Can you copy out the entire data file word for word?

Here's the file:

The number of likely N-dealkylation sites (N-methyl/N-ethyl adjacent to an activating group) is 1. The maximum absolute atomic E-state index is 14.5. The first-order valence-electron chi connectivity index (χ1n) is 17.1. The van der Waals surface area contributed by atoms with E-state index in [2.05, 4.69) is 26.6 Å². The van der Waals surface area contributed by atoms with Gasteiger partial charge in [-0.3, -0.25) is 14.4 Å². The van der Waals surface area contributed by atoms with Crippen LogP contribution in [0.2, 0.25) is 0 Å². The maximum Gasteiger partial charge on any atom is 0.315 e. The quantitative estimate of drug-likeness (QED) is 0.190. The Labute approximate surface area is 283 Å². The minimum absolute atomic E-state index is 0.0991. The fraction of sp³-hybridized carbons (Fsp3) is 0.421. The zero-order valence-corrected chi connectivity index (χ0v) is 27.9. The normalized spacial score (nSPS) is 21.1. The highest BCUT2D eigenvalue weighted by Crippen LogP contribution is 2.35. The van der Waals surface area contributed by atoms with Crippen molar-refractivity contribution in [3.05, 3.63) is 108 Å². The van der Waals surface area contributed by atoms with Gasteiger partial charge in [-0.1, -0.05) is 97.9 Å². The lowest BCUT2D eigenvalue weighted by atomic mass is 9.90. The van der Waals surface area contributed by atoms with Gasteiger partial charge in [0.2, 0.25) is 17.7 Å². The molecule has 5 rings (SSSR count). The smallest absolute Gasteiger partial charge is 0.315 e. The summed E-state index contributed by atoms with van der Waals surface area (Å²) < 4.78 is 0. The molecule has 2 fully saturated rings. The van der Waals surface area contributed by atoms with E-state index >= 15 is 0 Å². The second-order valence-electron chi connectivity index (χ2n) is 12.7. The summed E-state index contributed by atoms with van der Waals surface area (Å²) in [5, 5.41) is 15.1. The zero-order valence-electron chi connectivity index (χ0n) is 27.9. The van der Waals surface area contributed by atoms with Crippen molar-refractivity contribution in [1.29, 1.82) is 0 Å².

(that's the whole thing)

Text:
The number of likely N-dealkylation sites (N-methyl/N-ethyl adjacent to an activating group) is 1. The maximum absolute atomic E-state index is 14.5. The first-order valence-electron chi connectivity index (χ1n) is 17.1. The van der Waals surface area contributed by atoms with E-state index in [2.05, 4.69) is 26.6 Å². The van der Waals surface area contributed by atoms with Gasteiger partial charge in [-0.3, -0.25) is 14.4 Å². The van der Waals surface area contributed by atoms with Crippen LogP contribution in [0.2, 0.25) is 0 Å². The maximum Gasteiger partial charge on any atom is 0.315 e. The quantitative estimate of drug-likeness (QED) is 0.190. The Labute approximate surface area is 283 Å². The minimum absolute atomic E-state index is 0.0991. The fraction of sp³-hybridized carbons (Fsp3) is 0.421. The zero-order valence-corrected chi connectivity index (χ0v) is 27.9. The normalized spacial score (nSPS) is 21.1. The highest BCUT2D eigenvalue weighted by Crippen LogP contribution is 2.35. The van der Waals surface area contributed by atoms with Crippen molar-refractivity contribution in [3.05, 3.63) is 108 Å². The van der Waals surface area contributed by atoms with Gasteiger partial charge in [-0.1, -0.05) is 97.9 Å². The lowest BCUT2D eigenvalue weighted by atomic mass is 9.90. The van der Waals surface area contributed by atoms with Gasteiger partial charge in [0.2, 0.25) is 17.7 Å². The molecule has 5 rings (SSSR count). The smallest absolute Gasteiger partial charge is 0.315 e. The summed E-state index contributed by atoms with van der Waals surface area (Å²) < 4.78 is 0. The molecule has 2 fully saturated rings. The van der Waals surface area contributed by atoms with E-state index >= 15 is 0 Å². The second-order valence-electron chi connectivity index (χ2n) is 12.7. The summed E-state index contributed by atoms with van der Waals surface area (Å²) in [5, 5.41) is 15.1. The zero-order valence-electron chi connectivity index (χ0n) is 27.9. The van der Waals surface area contributed by atoms with Crippen molar-refractivity contribution in [1.29, 1.82) is 0 Å².